Johnson & Johnson (J&J) yesterday said that it will recall about 200,000 syringes of the anaemia drug Eprex in 17 countries because of inconsistent potency in dosages, the latest in a series of product recalls made by the company over the past two years.
After internal testing revealed two batches of the drug, which had expiration dates of January 2012 and were less potent than necessary, the New Brunswick, New Jersey-based health care major issued the voluntary recall.
The recalls are in 17 countries, including 13 European nations and Canada, but not the US. J&J sells Eprex under the brand name Procrit, in the US.
The recalls are being made in Albania, Australia, Belgium, Egypt, France, Germany, Ireland, Israel, Italy, New Zealand, Portugal, Russia, Spain, Sweden and Taiwan.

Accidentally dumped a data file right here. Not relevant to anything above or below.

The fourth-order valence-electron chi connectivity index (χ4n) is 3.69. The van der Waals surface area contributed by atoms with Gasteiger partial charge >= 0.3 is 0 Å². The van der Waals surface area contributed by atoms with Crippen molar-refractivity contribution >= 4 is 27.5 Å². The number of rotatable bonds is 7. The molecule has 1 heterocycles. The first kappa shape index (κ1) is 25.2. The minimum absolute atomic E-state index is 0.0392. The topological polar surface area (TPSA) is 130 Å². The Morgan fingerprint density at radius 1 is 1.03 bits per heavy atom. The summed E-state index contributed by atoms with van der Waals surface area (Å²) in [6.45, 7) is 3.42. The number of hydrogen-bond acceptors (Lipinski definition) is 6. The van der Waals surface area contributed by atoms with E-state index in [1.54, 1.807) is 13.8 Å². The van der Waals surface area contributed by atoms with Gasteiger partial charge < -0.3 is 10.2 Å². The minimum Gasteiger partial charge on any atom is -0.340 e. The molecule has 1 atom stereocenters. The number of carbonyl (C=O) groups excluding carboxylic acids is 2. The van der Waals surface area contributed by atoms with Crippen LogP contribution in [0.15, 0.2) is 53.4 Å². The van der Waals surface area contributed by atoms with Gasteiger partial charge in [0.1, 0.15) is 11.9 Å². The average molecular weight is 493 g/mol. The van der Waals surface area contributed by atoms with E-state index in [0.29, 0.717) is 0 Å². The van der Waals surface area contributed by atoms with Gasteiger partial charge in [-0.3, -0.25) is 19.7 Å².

J&J estimates that most of the Eprex syringes have already been used and that there are less than 6,300 syringes remaining in the market. The drug maker also said that there were no reports of any adverse events.
Eprex, an injected or intravenously administered drug, helps to boost certain blood components and avoid blood transfusions in chronic kidney failure cases.
J&J has issued a series of product recalls across a wide range of products over the past two years due to manufacturing-quality problems that have cost the company around $900 million.
The drug maker had earlier issued recalls for over-the-counter medicines such as Tylenol, contact lenses, joint-replacement parts, surgical wound draining products, insulin pump cartridges, Rolaids Extra Strength Softchews among others.